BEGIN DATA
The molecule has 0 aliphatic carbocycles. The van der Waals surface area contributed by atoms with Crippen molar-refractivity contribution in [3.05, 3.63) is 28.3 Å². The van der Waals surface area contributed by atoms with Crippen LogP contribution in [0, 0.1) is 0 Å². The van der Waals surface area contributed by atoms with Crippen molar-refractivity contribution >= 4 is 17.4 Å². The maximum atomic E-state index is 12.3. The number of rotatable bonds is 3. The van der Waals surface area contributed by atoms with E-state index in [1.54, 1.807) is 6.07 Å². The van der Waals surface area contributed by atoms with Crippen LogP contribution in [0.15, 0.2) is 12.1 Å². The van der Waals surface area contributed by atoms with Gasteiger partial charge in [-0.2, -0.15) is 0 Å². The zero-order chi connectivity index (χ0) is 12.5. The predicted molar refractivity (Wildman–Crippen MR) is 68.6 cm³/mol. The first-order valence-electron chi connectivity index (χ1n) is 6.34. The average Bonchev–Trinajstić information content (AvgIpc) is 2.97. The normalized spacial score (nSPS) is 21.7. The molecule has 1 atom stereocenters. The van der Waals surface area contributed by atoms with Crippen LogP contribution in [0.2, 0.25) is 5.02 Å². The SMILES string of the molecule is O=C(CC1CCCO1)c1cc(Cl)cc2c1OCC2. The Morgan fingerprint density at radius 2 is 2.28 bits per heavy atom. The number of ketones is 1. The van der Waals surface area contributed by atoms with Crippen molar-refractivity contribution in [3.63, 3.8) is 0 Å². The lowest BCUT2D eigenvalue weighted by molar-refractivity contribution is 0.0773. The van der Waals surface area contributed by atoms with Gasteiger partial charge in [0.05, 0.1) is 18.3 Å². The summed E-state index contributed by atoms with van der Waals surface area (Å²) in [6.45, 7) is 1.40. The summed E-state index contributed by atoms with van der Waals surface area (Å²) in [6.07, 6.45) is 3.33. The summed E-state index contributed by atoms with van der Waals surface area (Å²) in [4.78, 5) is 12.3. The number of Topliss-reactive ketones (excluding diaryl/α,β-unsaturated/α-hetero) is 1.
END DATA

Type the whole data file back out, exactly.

The molecule has 0 aliphatic carbocycles. The van der Waals surface area contributed by atoms with Crippen molar-refractivity contribution in [3.05, 3.63) is 28.3 Å². The van der Waals surface area contributed by atoms with Crippen LogP contribution in [0, 0.1) is 0 Å². The van der Waals surface area contributed by atoms with Crippen molar-refractivity contribution >= 4 is 17.4 Å². The maximum atomic E-state index is 12.3. The number of rotatable bonds is 3. The van der Waals surface area contributed by atoms with E-state index in [1.54, 1.807) is 6.07 Å². The van der Waals surface area contributed by atoms with Crippen LogP contribution in [0.15, 0.2) is 12.1 Å². The van der Waals surface area contributed by atoms with Gasteiger partial charge in [-0.2, -0.15) is 0 Å². The zero-order chi connectivity index (χ0) is 12.5. The predicted molar refractivity (Wildman–Crippen MR) is 68.6 cm³/mol. The first-order valence-electron chi connectivity index (χ1n) is 6.34. The average Bonchev–Trinajstić information content (AvgIpc) is 2.97. The normalized spacial score (nSPS) is 21.7. The molecule has 1 atom stereocenters. The van der Waals surface area contributed by atoms with Crippen LogP contribution in [0.2, 0.25) is 5.02 Å². The SMILES string of the molecule is O=C(CC1CCCO1)c1cc(Cl)cc2c1OCC2. The Morgan fingerprint density at radius 2 is 2.28 bits per heavy atom. The number of ketones is 1. The van der Waals surface area contributed by atoms with Crippen molar-refractivity contribution in [3.63, 3.8) is 0 Å². The lowest BCUT2D eigenvalue weighted by molar-refractivity contribution is 0.0773. The van der Waals surface area contributed by atoms with Gasteiger partial charge in [0.05, 0.1) is 18.3 Å². The summed E-state index contributed by atoms with van der Waals surface area (Å²) in [6.45, 7) is 1.40. The summed E-state index contributed by atoms with van der Waals surface area (Å²) in [6.07, 6.45) is 3.33. The summed E-state index contributed by atoms with van der Waals surface area (Å²) in [4.78, 5) is 12.3. The number of Topliss-reactive ketones (excluding diaryl/α,β-unsaturated/α-hetero) is 1.